Searching for the Soul of Stock Car Racing
That’s what Jeremy Markovich was doing when he went to Rockingham’s first NASCAR race in eight years. He did not find it, but he found something else
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I bought a six-pack of Bud Light at the decaying Food King in downtown Rockingham because it was the best beer they had. At 6 p.m. on the Saturday night before the race, Harrington Square was deserted, save the lights stands left over from the race festival the night before. I walked out of the store, down East Washington Street, past the law offices and the workout place and the empty storefronts. I decided to ask somebody where I could get a drink. There was nobody to ask. There was just a town clock chiming and a train horn sounding and a breeze blowing and all of it whirled around and echoed in the empty streets. Except for the race banners hanging on every light post, you would have no idea that tomorrow would be the biggest day in Rockingham in eight years.
Tomorrow seemed like it would never come. First the mills closed. The jobs left. Then in 2004, the only NASCAR race left at the North Carolina Motor Speedway went away. Rockingham was withering.
But the speedway. The speedway was still there.
A lot of people around Rockingham know the story by heart. An old racer named Andy Hillenburg came up with $4 million to win the auction for the empty track in 2007 (the previous owner was Bruton Smith’s Speedway Motorsports, which also owns Charlotte Motor Speedway). The same day, he called NASCAR and asked the people there how he could get a race back. For the next four years, Hillenburg cut the grass and paid the bills and made phone calls and never gave up, and last fall, he stood on a stage at the speedway, his speedway, and announced that NASCAR was coming back. The Camping World Truck Series would run a 200-mile race in April.
I had come to Rockingham to see this spectacle.
Part of me wanted to find the soul of stock car racing, not just the big glossy thing full of impossibly designed cars and well-groomed drivers all narrated by legends with Southern accents. There was this time when NASCAR was just racin’, a couple of guys who souped up their cars and then went out and raced, long before there were pit crews who lifted weights and drivers who gave in-car interviews during cautions. I had been to a few races at Charlotte Motor Speedway and was mystified by the county-fair atmosphere around it. The crowd smelled of elephant ears and sweat. But then I went inside and looked at the track and the lights and all of those beautiful colorful cars, and they cranked the engines up and flew past at a speed I could never grasp on TV. Before long, the buzz wore off and I got bored because I didn’t quite understand the strategy and who was teammates with whom, and I couldn’t listen to the radio because I only had a set of foam earplugs. And people would flick off Jeff Gordon and throw three fingers up on the third lap for Dale.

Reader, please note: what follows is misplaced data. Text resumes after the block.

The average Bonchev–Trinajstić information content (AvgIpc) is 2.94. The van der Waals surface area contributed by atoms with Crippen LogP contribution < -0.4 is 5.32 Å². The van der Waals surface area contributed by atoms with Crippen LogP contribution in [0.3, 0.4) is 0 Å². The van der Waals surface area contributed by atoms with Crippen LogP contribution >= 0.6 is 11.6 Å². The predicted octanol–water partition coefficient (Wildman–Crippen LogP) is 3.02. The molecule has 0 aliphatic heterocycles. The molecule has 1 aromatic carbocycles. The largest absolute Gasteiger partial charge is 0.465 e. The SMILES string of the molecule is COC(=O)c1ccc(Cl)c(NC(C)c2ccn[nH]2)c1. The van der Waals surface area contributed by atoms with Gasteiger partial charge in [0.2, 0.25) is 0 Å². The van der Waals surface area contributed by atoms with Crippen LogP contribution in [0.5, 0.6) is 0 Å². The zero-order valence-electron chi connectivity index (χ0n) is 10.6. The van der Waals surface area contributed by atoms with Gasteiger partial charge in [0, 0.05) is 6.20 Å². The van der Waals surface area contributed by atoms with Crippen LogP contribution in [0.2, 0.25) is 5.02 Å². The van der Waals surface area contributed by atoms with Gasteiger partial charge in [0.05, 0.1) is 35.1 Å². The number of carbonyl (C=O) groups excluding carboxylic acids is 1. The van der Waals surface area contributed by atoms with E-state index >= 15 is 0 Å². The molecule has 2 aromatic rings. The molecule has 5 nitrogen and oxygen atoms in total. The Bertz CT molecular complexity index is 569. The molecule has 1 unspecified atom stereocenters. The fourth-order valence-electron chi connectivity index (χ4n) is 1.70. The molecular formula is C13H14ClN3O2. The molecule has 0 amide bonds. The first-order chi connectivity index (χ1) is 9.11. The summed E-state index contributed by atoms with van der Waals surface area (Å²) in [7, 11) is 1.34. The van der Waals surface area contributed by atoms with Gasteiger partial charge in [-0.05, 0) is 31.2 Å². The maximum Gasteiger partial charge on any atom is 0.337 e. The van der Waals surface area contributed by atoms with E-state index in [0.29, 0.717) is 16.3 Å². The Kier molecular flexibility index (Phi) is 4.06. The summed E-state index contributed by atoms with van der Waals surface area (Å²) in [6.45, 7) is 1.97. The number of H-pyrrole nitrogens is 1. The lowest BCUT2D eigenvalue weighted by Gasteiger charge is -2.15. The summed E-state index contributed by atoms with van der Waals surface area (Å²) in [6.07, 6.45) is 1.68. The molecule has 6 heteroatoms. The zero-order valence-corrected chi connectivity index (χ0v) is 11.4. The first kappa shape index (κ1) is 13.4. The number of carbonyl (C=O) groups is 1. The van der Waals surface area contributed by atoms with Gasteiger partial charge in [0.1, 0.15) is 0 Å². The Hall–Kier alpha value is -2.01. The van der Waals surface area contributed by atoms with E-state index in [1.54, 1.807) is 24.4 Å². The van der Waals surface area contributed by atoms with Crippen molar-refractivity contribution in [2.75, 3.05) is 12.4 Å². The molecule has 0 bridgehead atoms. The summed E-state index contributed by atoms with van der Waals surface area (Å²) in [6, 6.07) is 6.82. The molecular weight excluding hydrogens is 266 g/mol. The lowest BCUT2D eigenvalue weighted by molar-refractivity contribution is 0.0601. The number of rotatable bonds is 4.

No, there was a time when Junior Johnson and Fireball Roberts and Cale Yarborough were young and fearless and gutsy, and they’d fight and flip their cars, and on some days you knew going in that they were unbeatable. More important, they raced in front of real fans in places like North Wilkesboro and Darlington and Rockingham. That sounded exciting. That was the old NASCAR, I thought.
The race at Rockingham Speedway was supposed to offer up some of that. Sure, it was a truck series race, but the trucks were harder to handle and the track was supposed to be slick, and there was going to be a lot of bumpin’ and weavin’, and guys hitting the wall in turn two because they hadn’t been out at The Rock in a good long while. This was supposed to be the return to racing’s roots. I figured I might as well see who showed up.
I pointed my car toward the track, ten miles east of Rockingham down U.S. 1. I rolled past the oversize antebellum houses on Fayetteville Road. I passed a historical marker that said General Sherman’s troops came marching through here in March of 1865. It now stands nobly across the street from a gas station and a video store that’s somehow hanging on.
Rockingham Speedway sits on 250 acres of land. Most of the RVs and campers and souvenir stands were in front. On the lonely back corner of the property, behind the test track, was the free campground. There wasn’t anybody checking tickets or permits. The people back there were cheap. They were gritty. Raw. In other words, if True NASCAR Fan existed, he would exist here. I popped the trunk, grabbed my beer and tent, and walked up to a couple of guys I’d never met.